says in general there are too many nettles in the park and they are trying to keep them in check -- along with dock and ragwort. The swathe of nettles near the millstone entrance was cut back as it encroached onto the path and was a hazard.
Pesticides in the park are not used as they are harmful to wild life. Several of the members volunteer for the Wild Life Trust Leicestershire and Rutland Wildlife Trust and for the Nottinghamshire Wild Life Trust and have advised the village group about steps being taken regarding pesticides and are pointing out there is currently a petition on the Government Website seeking a ban on the use of pesticides in gardens and public parks. This petition has been put together by Professor Dave Goulson who is probably the UK’s foremost expert on insect declines and in particular bee populations. Please sign it and, if possible, pass the details/links onto friends and family who would be interested in this important issue.
The park group point out the Government web site requires that you respond to an email from them in order for your signature to be counted. You have until January next year to sign it.
Forest School activity at Meadow Park has resumed with all year three pupils from Lantern Lane spending the whole day in the park. The children enjoyed a range of activities and enjoyed a very pleasant day in the fresh air. The children usually spend one afternoon a fortnight in the park as year three is split into two groups. They have really enjoyed being back at school and having their usual time in the park.
Over the years Forest School has been operating it is noticeable how much more observant and knowledgeable the children are about birds, butterflies etc. and how skilled they have become in tasks such as willow weaving.
Early last month volunteers met in small groups to work on different projects in the park. Willow was harvested and sorted, the shrubbery was seriously sorted out, brambles, nettles etc. were cut back and trees in the Arboretum checked.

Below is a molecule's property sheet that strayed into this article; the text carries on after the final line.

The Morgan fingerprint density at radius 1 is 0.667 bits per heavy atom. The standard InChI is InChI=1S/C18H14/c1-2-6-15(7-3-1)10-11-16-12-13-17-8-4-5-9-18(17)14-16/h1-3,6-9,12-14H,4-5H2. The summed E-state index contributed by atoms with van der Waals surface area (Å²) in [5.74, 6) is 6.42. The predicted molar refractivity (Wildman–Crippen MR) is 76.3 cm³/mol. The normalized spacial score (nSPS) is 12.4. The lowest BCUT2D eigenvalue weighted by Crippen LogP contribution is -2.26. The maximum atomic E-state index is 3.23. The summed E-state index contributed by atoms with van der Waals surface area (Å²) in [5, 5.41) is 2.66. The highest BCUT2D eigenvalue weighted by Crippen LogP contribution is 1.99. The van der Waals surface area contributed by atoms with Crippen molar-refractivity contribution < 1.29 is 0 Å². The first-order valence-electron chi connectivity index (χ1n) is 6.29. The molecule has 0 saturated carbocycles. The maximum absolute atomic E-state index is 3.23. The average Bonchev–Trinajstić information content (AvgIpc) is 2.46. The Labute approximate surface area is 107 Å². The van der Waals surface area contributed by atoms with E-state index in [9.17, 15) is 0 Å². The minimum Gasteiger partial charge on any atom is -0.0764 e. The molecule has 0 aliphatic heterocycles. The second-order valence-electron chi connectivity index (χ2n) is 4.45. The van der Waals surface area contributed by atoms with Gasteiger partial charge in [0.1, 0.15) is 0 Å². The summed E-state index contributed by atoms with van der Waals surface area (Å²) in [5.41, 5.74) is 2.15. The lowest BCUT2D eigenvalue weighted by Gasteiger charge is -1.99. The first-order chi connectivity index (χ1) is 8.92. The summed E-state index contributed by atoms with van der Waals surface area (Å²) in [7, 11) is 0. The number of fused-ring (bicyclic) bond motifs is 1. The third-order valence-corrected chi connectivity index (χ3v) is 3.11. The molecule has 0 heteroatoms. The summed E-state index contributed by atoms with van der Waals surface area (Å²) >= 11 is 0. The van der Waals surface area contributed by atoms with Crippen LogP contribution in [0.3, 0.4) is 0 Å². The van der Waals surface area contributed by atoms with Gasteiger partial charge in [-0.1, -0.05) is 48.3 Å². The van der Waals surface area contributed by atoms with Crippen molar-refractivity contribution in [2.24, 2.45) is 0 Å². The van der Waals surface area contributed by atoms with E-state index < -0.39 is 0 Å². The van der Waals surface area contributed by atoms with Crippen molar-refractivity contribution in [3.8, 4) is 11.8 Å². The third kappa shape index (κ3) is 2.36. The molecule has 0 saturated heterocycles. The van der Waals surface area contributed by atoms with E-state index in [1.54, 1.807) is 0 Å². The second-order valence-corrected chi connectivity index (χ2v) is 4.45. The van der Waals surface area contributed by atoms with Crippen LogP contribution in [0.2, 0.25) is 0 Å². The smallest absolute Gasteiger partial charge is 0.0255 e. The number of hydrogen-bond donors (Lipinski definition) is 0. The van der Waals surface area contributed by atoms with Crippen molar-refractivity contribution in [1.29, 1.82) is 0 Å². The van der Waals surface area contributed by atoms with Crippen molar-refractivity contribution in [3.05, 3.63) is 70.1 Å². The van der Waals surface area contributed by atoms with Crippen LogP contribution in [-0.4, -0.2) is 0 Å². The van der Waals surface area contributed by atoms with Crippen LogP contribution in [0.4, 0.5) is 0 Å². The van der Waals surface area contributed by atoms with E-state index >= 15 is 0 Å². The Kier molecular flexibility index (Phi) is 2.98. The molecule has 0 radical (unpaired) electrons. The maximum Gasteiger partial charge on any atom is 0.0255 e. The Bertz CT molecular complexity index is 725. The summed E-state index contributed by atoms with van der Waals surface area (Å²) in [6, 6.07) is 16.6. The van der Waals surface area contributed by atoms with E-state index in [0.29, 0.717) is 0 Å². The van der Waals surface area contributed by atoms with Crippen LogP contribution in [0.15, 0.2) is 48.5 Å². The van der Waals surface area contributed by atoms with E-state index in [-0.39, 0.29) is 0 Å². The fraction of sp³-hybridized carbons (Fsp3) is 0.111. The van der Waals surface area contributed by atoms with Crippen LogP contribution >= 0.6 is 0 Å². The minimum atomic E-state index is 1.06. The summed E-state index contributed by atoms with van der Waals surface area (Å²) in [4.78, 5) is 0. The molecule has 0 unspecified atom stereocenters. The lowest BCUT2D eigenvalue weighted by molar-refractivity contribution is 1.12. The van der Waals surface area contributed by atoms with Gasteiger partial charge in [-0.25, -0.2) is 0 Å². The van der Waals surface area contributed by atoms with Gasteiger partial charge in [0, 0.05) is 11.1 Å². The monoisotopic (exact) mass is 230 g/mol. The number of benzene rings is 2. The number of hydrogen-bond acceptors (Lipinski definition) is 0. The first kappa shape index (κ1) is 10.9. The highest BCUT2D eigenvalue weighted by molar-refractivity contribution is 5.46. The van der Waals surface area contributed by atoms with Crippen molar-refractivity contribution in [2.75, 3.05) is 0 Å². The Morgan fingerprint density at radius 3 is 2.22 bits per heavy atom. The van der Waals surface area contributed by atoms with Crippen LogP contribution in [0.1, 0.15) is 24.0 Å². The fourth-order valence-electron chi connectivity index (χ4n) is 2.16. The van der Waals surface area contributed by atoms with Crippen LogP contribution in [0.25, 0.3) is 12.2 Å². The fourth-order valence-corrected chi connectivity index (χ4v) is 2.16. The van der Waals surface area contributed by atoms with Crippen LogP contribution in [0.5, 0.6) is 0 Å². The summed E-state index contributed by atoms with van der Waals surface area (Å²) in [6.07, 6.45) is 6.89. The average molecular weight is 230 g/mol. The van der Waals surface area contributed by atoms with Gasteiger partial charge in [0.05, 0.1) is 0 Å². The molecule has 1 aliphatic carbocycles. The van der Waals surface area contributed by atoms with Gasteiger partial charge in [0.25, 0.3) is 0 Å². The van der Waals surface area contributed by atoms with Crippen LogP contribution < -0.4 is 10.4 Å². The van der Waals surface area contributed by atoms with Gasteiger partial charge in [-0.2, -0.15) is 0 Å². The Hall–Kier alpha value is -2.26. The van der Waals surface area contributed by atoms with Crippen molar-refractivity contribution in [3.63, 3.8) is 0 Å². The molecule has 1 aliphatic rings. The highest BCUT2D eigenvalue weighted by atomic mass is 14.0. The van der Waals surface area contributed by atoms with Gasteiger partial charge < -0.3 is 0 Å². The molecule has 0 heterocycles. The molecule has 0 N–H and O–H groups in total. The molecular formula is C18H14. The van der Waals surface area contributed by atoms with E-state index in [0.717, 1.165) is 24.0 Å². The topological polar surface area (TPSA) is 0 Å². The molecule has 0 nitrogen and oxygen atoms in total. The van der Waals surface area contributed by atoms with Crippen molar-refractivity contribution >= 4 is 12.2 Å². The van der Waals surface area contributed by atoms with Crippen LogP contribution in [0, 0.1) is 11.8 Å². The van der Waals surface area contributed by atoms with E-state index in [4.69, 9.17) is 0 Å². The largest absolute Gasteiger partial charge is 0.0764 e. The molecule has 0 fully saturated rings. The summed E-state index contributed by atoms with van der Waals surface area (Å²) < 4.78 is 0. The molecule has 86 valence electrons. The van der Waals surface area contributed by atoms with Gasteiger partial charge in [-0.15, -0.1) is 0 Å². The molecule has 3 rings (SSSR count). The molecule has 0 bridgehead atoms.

Autumn is a good time to see numerous birds in the park, especially as the leaves drop and they are easier to spot.
Kingfishers have been often seen this summer and as they are resident birds you might spot one. You will see blackbirds, thrushes and starlings. You may remember last winter East Leake had enough starlings to be listed as a place to see murmurations in the UK. The starlings flew over the village and roosted in the reed beds on Costock Road. Migrant birds will be arriving almost daily, either stopping to feed up before continuing their journey south, or to spend the winter with us. Skylarks are UK residents but winter south of here so will be just passing through. Meadow Pipits are also residents, but spend the summer further north and may well spend all winter here; they are
gregarious and flocks of them can be seen, especially in Oak Meadow.
POLICE CRACKDOWN. A police operation aimed at catching speeding vehicles was carried out on Costock Road at East Leake and resulted in them issuing speeding tickets and seizing vehicles.
Operation Reacher officers were out in the Rushcliffe area – including East Leake - on Wednesday last week in relation to the speeding issues raised by
The force were at Costock Lane East Leake and Abbey Road West Bridgford where they monitored the traffic.
Police said they have issued speeding tickets and reported drivers for offences uncovered.
Vehicles have also been seized among the numerous drivers that were given advice regarding their speed, the force confirmed.
Plans are being made for the Brookside Fireworks Display at Brookside Primary School in East Leake on Bonfire Night.
The event is being organised by Brookside Fundraising Group and it will take place at the school on Friday,
Gates will open at 5.30pm and the firework display will be at 6.45 pm. When tickets are available they can be bought from the school office.
On the night the gates will open at 5.30pm and the fireworks will be at 6.45pm. Tickets for adults and children over three years will cost £5 with children under three years free of charge. There will be a bar, hot and cold food and refreshments and stalls.
The organisers ask spectators at the event not to bring sparklers.
Couples getting married in Sr Mary’s parish church at East Leake –as in all other such churches in England and Wales – are involved in number of changes in the way marriages are registered. The old paper-based system with hand written registers and certificates has been scrapped and replaced by an electronic system. The marriage service itself is not changing and banns will still be called in the usual way. But at the end of the service instead of signing a registry book, couples and witnesses will now sign a ‘marriage document’ containing all details of the event. This will then be entered into the online register, maintained by the Registrar General and the couple issued with their marriage certificates.